Monthly Archives: June 2015

Glory: James Horner (1953-2015)

Today started in an unusual manner. I woke on a normal school day and the children were already up and dressed (odd). Whilst making a cup of tea my wife told me to read the screen on her mobile phone. I read it, but it took a moment to fully digest: “Film Composer James Horner aged 61 dies in a plane crash”. I was quietly devastated.

The very first time I recall remembering his music was for the trailer of Backdraft back in 1991. I remember thinking “WOW”, that music has a real emotional punch to it.

When I watched the film I came away bitterly disappointed that this wonderful music was nowhere to be heard! What was this music? I needed to know and I discovered (long before the days of Google or Shazam) that it was James Horner and the piece was taken from the ending credits of Glory:

This is the piece I am going to remember James Horner for, it made me sit up and take notice (really at a point when I didn’t do this much). It feels more poignant today than ever.

James Horner (image by Getty)

It wasn’t long before I discoverd he had composed music to other film scores I loved – most notably Star Trek II: Wrath of Khan (I honestly thought it was Jerry Goldsmith), Aliens (I’ve lost track of the number of trailers which use Bishop’s Countdown in them), The Name of the Rose (I still find those bells creepy).

He would go on to win an Oscar for both his Titanic score and the song ‘My Heart will go on’. He was nominated for six other films. At the risk of being somewhat controversial – I didn’t rate Titanic as one of his better scores, but he did so many other memorable scores such as Apollo 13, Avatar, Braveheart, Casper and Field of Dreams – that there really is something for everyone.Β  The thing about James Horner for me was the way he could emotionally connect an audience to the scene in a beautiful yet bittersweet manner. Knowing we will never hear another of his majestic scores makes me feel a little emptier inside. RIP James Horner.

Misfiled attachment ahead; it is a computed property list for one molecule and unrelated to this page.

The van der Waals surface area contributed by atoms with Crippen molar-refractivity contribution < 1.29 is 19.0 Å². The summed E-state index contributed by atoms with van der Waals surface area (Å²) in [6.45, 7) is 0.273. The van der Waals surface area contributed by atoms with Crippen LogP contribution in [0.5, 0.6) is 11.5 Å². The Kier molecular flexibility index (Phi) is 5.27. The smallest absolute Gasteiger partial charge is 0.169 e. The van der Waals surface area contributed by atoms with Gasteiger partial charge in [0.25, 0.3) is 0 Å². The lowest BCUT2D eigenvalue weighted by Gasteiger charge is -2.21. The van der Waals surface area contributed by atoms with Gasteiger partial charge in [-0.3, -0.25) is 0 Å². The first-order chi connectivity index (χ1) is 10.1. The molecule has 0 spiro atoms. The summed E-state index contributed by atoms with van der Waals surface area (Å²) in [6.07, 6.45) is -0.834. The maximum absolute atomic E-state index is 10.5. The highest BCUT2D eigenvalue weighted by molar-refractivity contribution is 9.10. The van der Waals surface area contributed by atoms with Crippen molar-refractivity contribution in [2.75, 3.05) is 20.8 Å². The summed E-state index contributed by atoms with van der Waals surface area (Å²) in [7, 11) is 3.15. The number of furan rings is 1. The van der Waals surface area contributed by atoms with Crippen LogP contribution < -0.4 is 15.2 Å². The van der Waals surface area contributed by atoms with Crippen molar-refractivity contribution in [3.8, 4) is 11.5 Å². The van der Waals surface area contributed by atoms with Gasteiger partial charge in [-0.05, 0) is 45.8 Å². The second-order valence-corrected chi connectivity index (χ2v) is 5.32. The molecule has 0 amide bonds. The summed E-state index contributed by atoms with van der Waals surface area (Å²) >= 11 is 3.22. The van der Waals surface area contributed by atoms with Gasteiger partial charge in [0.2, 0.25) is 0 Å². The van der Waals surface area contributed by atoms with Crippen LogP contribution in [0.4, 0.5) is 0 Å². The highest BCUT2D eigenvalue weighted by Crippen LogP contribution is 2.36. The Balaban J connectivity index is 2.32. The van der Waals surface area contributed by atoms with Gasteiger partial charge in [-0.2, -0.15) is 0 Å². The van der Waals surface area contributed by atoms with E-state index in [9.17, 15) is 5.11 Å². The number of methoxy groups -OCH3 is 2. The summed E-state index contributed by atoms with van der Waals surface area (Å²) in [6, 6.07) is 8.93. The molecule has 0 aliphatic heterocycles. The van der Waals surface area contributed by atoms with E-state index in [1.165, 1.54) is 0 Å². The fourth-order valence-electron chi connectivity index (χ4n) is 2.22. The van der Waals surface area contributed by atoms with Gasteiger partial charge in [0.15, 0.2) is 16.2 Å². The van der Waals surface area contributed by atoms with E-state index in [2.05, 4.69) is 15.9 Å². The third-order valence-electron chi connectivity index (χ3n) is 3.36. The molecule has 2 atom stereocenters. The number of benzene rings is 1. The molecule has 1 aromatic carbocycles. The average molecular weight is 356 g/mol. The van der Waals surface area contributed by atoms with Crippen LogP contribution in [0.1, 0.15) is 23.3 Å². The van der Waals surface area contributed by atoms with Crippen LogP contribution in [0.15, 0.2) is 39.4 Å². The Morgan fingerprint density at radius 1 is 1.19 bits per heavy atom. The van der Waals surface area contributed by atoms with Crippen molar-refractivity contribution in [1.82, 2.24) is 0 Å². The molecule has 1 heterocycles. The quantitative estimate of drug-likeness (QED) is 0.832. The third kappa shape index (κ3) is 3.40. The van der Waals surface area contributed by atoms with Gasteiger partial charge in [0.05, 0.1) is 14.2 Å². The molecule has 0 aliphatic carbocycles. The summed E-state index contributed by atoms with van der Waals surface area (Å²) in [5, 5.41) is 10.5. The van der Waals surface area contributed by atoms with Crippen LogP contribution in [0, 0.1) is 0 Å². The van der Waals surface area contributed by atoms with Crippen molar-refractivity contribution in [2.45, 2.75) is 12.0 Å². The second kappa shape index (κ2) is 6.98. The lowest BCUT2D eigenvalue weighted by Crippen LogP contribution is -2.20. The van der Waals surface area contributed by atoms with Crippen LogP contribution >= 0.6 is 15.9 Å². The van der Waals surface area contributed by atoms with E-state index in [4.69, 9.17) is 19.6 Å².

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In the Moog for Music

My favourite band of recent times is Goldfrapp, yet I’m an 80’s child at heart. My favourite 80’s band is Tears for Fears. I had no idea of any link between the two until recently (Will Gregory collaborated on saxophone for Tears For Fears). Will is currently touring with his Moog Ensemble – something of a “Super Band” including the talents of Ade Utley from Portishead and film composer Graham Fitkin. The ensemble recently played in Oxford, I naturally felt compelled to attend.

Moog synths are analog with no presets but plenty of twisty dials and buttons to help sculpt sounds. They are also monophonic meaning you can only play one note at a time. As you can imagine, bringing this together takes skill. We thought it would either be complete genius or total disaster (and were extremely curious to know which).

The varied line-up included a number of classical pieces akin to Wendy Carlos’ Switched on Bach – clearly a source of inspiration.

The highlight of the first half was the rendition of John Carpenter’s Escape from New York, the second half was arguably even better once their own material was introduced.Β  Firstly there was a sublime piece called Swell. My personal favourites of the evening were the tracks written for the film “The Service of Tim Henman”, both extremely catchy!

Topping off the whole experience was the venue: St John The Evangelist church which allowed sounds to reverberate to great effect creating a wonderfully rich ambience.

Will Gregory Moog Ensemble

By the end, the audience were applauding for more despite the fact the band hadn’t rehearsed an encore (hey – we were the first place for the tour). All in all I’d recommend this to anyone interested in retro-synths or looking for something a little different from the norm. The current tour ends on 8th July, further information is available on the website.